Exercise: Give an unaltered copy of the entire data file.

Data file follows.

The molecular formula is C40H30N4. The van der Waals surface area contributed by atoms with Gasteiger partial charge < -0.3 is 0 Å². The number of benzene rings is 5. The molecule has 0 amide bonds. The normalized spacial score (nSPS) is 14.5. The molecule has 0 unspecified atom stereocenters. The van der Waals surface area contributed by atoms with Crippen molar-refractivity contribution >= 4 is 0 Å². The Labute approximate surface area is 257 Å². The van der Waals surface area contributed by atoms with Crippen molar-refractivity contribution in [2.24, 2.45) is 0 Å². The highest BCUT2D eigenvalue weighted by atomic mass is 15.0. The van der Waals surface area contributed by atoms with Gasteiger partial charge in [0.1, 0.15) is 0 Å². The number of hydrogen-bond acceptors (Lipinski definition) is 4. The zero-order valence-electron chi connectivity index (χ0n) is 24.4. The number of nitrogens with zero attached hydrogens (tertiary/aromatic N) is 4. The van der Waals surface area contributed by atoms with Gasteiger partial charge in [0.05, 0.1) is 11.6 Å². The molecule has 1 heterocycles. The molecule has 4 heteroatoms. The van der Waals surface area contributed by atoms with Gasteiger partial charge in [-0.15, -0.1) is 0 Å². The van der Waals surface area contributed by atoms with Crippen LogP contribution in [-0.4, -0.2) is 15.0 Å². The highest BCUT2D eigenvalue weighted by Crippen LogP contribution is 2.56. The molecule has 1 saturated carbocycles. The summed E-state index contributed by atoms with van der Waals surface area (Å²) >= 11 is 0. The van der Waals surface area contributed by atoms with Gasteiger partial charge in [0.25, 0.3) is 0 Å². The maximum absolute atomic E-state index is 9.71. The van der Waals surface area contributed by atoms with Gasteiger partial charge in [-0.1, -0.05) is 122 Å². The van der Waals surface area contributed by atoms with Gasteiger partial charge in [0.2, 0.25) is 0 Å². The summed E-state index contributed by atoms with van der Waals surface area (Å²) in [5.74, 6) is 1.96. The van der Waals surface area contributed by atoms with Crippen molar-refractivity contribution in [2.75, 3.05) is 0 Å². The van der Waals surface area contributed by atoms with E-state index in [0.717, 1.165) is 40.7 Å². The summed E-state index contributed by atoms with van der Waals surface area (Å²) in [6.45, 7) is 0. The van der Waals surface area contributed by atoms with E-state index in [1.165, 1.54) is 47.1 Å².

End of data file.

The molecular formula is C40H30N4. The van der Waals surface area contributed by atoms with Gasteiger partial charge < -0.3 is 0 Å². The number of benzene rings is 5. The molecule has 0 amide bonds. The normalized spacial score (nSPS) is 14.5. The molecule has 0 unspecified atom stereocenters. The van der Waals surface area contributed by atoms with Crippen molar-refractivity contribution >= 4 is 0 Å². The Labute approximate surface area is 257 Å². The van der Waals surface area contributed by atoms with Crippen molar-refractivity contribution in [2.24, 2.45) is 0 Å². The highest BCUT2D eigenvalue weighted by atomic mass is 15.0. The van der Waals surface area contributed by atoms with Gasteiger partial charge in [0.1, 0.15) is 0 Å². The number of hydrogen-bond acceptors (Lipinski definition) is 4. The zero-order valence-electron chi connectivity index (χ0n) is 24.4. The number of nitrogens with zero attached hydrogens (tertiary/aromatic N) is 4. The van der Waals surface area contributed by atoms with Gasteiger partial charge in [0.05, 0.1) is 11.6 Å². The molecule has 1 heterocycles. The molecule has 4 heteroatoms. The van der Waals surface area contributed by atoms with Gasteiger partial charge in [-0.15, -0.1) is 0 Å². The van der Waals surface area contributed by atoms with Crippen LogP contribution in [-0.4, -0.2) is 15.0 Å². The highest BCUT2D eigenvalue weighted by Crippen LogP contribution is 2.56. The molecule has 1 saturated carbocycles. The summed E-state index contributed by atoms with van der Waals surface area (Å²) >= 11 is 0. The van der Waals surface area contributed by atoms with Gasteiger partial charge in [0.25, 0.3) is 0 Å². The maximum absolute atomic E-state index is 9.71. The van der Waals surface area contributed by atoms with Gasteiger partial charge in [-0.1, -0.05) is 122 Å². The van der Waals surface area contributed by atoms with Gasteiger partial charge in [0.2, 0.25) is 0 Å². The summed E-state index contributed by atoms with van der Waals surface area (Å²) in [5.74, 6) is 1.96. The van der Waals surface area contributed by atoms with Crippen molar-refractivity contribution in [2.75, 3.05) is 0 Å². The van der Waals surface area contributed by atoms with E-state index in [0.717, 1.165) is 40.7 Å². The summed E-state index contributed by atoms with van der Waals surface area (Å²) in [6.45, 7) is 0. The van der Waals surface area contributed by atoms with E-state index in [1.165, 1.54) is 47.1 Å².